Now I should mention that I have not listened to this album in a very, very long time. Don’t get me wrong, I know every note of it but I probably haven’t heard Warrior On The Edge Of Time since 1983. My sense memory of listening to the LP I owned as a teenager is still very strong however, so maybe that’s what had me salivating over the prospects of what the extended audio field of a 5.1 remix could do for such a freaky, wild sounding album.
I was not disappointed.
Hawkwind was/is a band that had to either be recorded live in concert or else live in the studio. They’re hardly a jam band, but to lock into that monolithic Stooges meet Neu! groove would have been impossible to achieve otherwise. The way that Wilson has refashioned Warrior On The Edge Of Time gives the listener an amazing sense of what it would have been like to be IN the studio with them (not in the control room, but standing among them in the studio) and then he takes the weirdo electronic “space rock” noises they were known for—and Nik Turner’s sax—and weaves those distinctive sonics in and out of the 5.1 configuration in a manner that is both trippy as hell, and from a creative standpoint, the choices he made are simply thrilling. The vocal treatments JUMP out of the speakers and hover around you in the room like holograms or ghosts.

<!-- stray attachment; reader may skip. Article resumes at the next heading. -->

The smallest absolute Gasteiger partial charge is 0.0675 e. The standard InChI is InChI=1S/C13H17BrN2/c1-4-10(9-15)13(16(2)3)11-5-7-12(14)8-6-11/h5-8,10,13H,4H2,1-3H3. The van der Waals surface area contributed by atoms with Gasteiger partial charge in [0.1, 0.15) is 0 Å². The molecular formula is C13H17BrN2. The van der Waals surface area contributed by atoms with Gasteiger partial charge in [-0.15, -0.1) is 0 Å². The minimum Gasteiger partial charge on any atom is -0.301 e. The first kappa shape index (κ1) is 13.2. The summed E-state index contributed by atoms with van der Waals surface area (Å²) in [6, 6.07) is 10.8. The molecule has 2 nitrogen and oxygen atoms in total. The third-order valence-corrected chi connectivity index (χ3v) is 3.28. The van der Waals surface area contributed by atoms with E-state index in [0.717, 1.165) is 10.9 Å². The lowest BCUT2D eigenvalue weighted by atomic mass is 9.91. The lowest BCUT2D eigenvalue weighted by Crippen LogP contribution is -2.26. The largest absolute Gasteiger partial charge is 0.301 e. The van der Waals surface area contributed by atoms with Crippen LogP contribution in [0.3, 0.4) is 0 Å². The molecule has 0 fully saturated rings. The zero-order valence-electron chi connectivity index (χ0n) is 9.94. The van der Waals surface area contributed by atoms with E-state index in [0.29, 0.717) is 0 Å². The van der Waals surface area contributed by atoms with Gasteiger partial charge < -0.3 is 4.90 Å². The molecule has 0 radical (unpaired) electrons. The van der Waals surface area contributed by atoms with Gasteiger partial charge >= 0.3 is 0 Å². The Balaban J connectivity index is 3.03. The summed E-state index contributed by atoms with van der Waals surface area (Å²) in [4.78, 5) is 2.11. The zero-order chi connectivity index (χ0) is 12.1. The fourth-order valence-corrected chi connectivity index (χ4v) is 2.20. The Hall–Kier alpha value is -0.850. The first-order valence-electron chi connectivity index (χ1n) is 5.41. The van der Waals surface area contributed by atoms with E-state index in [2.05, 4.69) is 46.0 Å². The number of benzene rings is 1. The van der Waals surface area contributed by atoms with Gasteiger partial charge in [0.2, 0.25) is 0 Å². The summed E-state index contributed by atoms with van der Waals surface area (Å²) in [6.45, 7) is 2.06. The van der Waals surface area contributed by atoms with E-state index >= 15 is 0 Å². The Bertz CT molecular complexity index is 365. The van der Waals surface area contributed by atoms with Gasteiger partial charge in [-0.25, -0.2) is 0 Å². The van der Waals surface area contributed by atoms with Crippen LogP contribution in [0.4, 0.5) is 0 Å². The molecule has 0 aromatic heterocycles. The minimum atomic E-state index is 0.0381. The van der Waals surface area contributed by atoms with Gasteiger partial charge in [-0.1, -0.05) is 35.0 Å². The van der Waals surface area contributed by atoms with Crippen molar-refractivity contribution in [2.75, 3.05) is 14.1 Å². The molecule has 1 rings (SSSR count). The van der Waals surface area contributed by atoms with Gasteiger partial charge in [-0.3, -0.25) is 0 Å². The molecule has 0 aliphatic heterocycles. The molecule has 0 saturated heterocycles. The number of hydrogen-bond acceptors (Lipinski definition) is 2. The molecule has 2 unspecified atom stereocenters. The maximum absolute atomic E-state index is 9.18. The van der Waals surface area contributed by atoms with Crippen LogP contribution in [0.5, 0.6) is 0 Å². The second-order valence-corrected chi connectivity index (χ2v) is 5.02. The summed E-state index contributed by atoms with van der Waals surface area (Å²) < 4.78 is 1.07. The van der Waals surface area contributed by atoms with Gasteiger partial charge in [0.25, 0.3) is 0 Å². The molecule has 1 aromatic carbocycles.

It’s really impressive stuff. I was stoned, true, but then again I usually am. These motherfuckers were just… far out. Hawkwind were a group who set out to push the boundaries as far as they could go at a time in history when boundary-pushing was all the rage. They to my ears, are the sole British prog rock group of the 1970s who were looking to Amon Düül II, Can, Neu! and other Krautrockers for inspiration. In that regard, a pretty good argument could be made that Hawkwind are also the missing link between prog and post punk via their influence on groups like Public Image Ltd. or the Psychedelic Furs. And of course there’s that whole Motörhead connection…